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What Part Did Iran Play in Shaping World’s Religions? Research Paper Example

Pages: 6

Words: 1699

Research Paper

Today more than ever before humanity lives in the era of globalization. Global community becomes increasingly tight-knit daily and the relevance of religion in life will continue to have major influence, not only at the level of politics and international affairs, but at the local level as well. It is well-known that religion not only does have spiritual influence but also is responsible for the forming of the world view of the whole nations. Religion is mystery, the cluster of egregore. Therefore ideas, notions, social, economical, ethical, aesthetical and psychological development of societies depend on religion. Nowadays scholars mark out three world religions: Buddhism, Christianity and Islam. Each of these three religions deeply influenced the development of civilization. Their partisans declared wars and destroyed the whole nations driven by faith and will to impose this faith on others. It is understood that religion played, plays and will play one of the most major roles in human life, therefore the theme under analyses possess significance and novelty.

What part did Iran play in shaping world’s religions? Did Iranian religion and culture have an impact on the development of the faith principles of other religions? First, it should be noted that all three world religions (Buddhism, Christianity and Islam) arose in Asia: Buddhism in the subcontinent of India, Christianity and Islam in the Middle East. Iran is also located in this region, thereafter it is understood that even geographically it could have more influence on Christianity and Islam than on Buddhism. Second, it is essential to give a detailed insight into the history of Iran, its culture, ancient religion, etc.

Proto-Iranian tribes arrived to the modern territory of Iran about the third and second millennium BC. Some of them continued to migrate to the steppes north of the Black Sea, but Persians, Medes, Parthians and Bactrians remained on the territory of modern Iran.  At first Medes succeeded in unification of Iranian tribes but soon Persians took the lead, defeated Medes, conquered Babylonia, Lydia, Phoenicia, Egypt and some Greek poleis and founded the Achaeminid Empire, one of the greatest and biggest empires ever. At that time Persians (or Iranians) had the unique culture and religion. Before the Zoroastrianism (the teaching of Prophet Zoroaster) spread widely all over the territories of the Achaeminid Empire, the ancient Iranians: believed in a number of gods and goddesses who personified forces of nature (wind, rain, water, vegetation, etc.) and astronomical entities such as the sun, moon, planets, and conspicuous stars like Sirius or the Pleiades (Elton, 2001).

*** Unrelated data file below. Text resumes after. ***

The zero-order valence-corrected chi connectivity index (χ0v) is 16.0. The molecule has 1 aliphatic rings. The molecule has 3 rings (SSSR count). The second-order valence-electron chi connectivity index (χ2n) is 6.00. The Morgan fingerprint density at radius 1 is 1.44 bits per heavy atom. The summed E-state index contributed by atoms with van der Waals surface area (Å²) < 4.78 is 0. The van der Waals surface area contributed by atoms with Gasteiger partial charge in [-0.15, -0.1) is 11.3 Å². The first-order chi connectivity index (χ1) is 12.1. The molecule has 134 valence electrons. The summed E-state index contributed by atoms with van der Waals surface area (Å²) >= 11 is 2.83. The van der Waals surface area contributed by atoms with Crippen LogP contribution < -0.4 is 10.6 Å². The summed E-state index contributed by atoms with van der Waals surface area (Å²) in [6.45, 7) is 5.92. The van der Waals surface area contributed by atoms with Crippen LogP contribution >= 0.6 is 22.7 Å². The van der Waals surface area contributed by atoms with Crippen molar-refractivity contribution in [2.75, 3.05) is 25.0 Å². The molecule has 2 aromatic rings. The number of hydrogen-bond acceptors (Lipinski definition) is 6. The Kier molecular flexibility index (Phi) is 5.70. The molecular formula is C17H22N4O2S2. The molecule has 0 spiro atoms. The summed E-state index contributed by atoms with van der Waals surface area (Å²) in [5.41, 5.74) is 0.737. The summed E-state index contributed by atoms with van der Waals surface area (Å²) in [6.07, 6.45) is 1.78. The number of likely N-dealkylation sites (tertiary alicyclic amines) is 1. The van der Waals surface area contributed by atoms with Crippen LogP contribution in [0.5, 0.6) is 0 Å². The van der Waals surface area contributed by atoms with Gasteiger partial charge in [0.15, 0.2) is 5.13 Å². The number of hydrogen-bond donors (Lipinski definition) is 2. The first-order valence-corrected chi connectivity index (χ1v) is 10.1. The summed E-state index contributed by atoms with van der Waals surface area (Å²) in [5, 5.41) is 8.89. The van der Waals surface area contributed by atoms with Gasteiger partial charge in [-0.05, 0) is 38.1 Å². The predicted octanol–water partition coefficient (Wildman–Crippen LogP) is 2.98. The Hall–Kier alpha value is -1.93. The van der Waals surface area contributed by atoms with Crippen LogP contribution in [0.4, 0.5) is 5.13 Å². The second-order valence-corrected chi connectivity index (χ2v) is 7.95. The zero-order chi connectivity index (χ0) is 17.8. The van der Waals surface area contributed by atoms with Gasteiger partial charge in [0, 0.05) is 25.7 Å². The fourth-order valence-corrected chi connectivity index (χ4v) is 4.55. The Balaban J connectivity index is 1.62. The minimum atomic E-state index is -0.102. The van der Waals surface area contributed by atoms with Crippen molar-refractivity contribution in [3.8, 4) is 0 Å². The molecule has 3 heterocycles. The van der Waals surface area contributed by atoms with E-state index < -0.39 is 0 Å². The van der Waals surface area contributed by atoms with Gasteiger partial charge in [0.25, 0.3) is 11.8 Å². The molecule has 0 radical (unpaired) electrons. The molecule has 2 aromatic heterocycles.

Their form of paganism was common to all nomadic tribes that once inhabited the steppes of Eurasia. Zoroaster was against those practices. He claimed that there was only one God – Ahura Mazda, that the duty of every person was to freely choose virtuous thoughts, words and deeds. The concept of free will to choose between good and evil is a cornerstone of this religion. Zoroastrianism was a dogmatic religion with developed theology that was based on principles written by Zoroaster in the holy book of Avesta that constituted a number of sacred texts written in Ancient Iranian language. It is essential to take notice of some concepts of Zoroastrianism: belief in one God (Ahura Mazda); belief in Zoroaster as the single prophet who showed the humanity the way to achieve goodness and dignity; belief in the world of spirits and that there are two main spirits – Good  and Evil; belief in the last battle between Good (Ahura Mazda) and Evil (Ahriman); belief in life after death and resurrection of all dead after the final battle of Ahura Mazda with the forces of evil; belief in savior, Saoshyant, who will come about the final renovation of the world. As we can see, Zoroastrianism has much in common with Christianity and Islam.  It is hardly surprising because the territory of the Achaeminid Empire encompassed Judaea and Israel and the contacts between Persians and Ancient Jews were a common practice. Therefore it is possible to suggest that the concepts of Zoroastrianism had influence on the Abrahamic religions (Judaism, Christianity and Islam). The question is to what extent Ancient Jews adopted the core principles of Zoroastrianism?

According to most religious historians, “the Jewish, Christian and Muslim beliefs concerning God and Satan, the soul, heaven and hell, the virgin birth of the savior, slaughter of the innocents, resurrection, the final judgment, etc. were all derived from Zoroastrianism (Zoroastrianism: An ancient religion founded  by Zarathustra, 2011). It is an interesting fact that historians cannot give relevant evidence to the question, if Zoroastrianism is actually older than Judaism? Some believe that Judaism is older because the first written documents about the life and teachings of Zoroaster (or Zarathustra) date from the 6th century BC, but it is a stated fact that it was forbidden to write the principles of Avesta for many centuries, therefore it is possible that Zoroastrianism is actually the world’s oldest monotheistic religion. However, the issue is still contradictory. It is well-known that Persian rule was liberal enough that other peoples of the empire could get used to some sources of that good overlordship – that is, to adopt some principles of Zoroastrianism. Nevertheless it is hard to deny that numerous concepts of Judaism, Christianity and Islam are similar to the core statements of Zoroastrianism.